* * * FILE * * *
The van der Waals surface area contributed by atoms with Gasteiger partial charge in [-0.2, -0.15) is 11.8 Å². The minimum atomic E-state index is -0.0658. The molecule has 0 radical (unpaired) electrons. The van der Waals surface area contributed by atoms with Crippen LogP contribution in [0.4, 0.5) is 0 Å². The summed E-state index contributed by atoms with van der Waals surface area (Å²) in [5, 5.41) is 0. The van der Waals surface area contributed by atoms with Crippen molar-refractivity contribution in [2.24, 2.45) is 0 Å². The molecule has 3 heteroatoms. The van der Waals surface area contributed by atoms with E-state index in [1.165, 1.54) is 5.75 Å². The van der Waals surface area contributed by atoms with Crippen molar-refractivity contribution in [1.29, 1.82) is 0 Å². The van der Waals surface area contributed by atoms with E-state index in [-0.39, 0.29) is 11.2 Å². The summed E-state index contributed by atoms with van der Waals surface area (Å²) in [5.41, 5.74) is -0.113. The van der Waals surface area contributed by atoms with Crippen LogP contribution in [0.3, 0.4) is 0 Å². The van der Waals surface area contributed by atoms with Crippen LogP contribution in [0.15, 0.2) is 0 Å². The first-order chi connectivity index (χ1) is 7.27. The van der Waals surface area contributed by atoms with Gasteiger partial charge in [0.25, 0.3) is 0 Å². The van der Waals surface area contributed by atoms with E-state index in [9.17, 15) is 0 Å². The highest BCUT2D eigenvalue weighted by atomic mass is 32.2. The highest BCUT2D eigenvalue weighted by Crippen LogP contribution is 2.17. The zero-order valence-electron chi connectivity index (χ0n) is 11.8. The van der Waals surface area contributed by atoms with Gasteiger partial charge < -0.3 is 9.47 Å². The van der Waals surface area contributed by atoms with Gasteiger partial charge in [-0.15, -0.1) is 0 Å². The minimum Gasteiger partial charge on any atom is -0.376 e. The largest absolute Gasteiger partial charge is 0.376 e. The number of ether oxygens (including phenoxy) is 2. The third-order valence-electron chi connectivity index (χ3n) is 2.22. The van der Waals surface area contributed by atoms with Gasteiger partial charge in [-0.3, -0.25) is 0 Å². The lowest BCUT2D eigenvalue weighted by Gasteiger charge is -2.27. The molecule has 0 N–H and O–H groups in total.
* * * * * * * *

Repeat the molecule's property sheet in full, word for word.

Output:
The van der Waals surface area contributed by atoms with Gasteiger partial charge in [-0.2, -0.15) is 11.8 Å². The minimum atomic E-state index is -0.0658. The molecule has 0 radical (unpaired) electrons. The van der Waals surface area contributed by atoms with Crippen LogP contribution in [0.4, 0.5) is 0 Å². The summed E-state index contributed by atoms with van der Waals surface area (Å²) in [5, 5.41) is 0. The van der Waals surface area contributed by atoms with Crippen molar-refractivity contribution in [2.24, 2.45) is 0 Å². The molecule has 3 heteroatoms. The van der Waals surface area contributed by atoms with E-state index in [1.165, 1.54) is 5.75 Å². The van der Waals surface area contributed by atoms with Crippen molar-refractivity contribution in [1.29, 1.82) is 0 Å². The van der Waals surface area contributed by atoms with E-state index in [-0.39, 0.29) is 11.2 Å². The summed E-state index contributed by atoms with van der Waals surface area (Å²) in [5.41, 5.74) is -0.113. The van der Waals surface area contributed by atoms with Crippen LogP contribution in [0.3, 0.4) is 0 Å². The van der Waals surface area contributed by atoms with Crippen LogP contribution in [0.15, 0.2) is 0 Å². The first-order chi connectivity index (χ1) is 7.27. The van der Waals surface area contributed by atoms with Gasteiger partial charge in [0.25, 0.3) is 0 Å². The van der Waals surface area contributed by atoms with E-state index in [9.17, 15) is 0 Å². The highest BCUT2D eigenvalue weighted by atomic mass is 32.2. The highest BCUT2D eigenvalue weighted by Crippen LogP contribution is 2.17. The zero-order valence-electron chi connectivity index (χ0n) is 11.8. The van der Waals surface area contributed by atoms with Gasteiger partial charge < -0.3 is 9.47 Å². The van der Waals surface area contributed by atoms with Gasteiger partial charge in [-0.15, -0.1) is 0 Å². The minimum Gasteiger partial charge on any atom is -0.376 e. The largest absolute Gasteiger partial charge is 0.376 e. The number of ether oxygens (including phenoxy) is 2. The third-order valence-electron chi connectivity index (χ3n) is 2.22. The van der Waals surface area contributed by atoms with Gasteiger partial charge in [-0.3, -0.25) is 0 Å². The lowest BCUT2D eigenvalue weighted by Gasteiger charge is -2.27. The molecule has 0 N–H and O–H groups in total.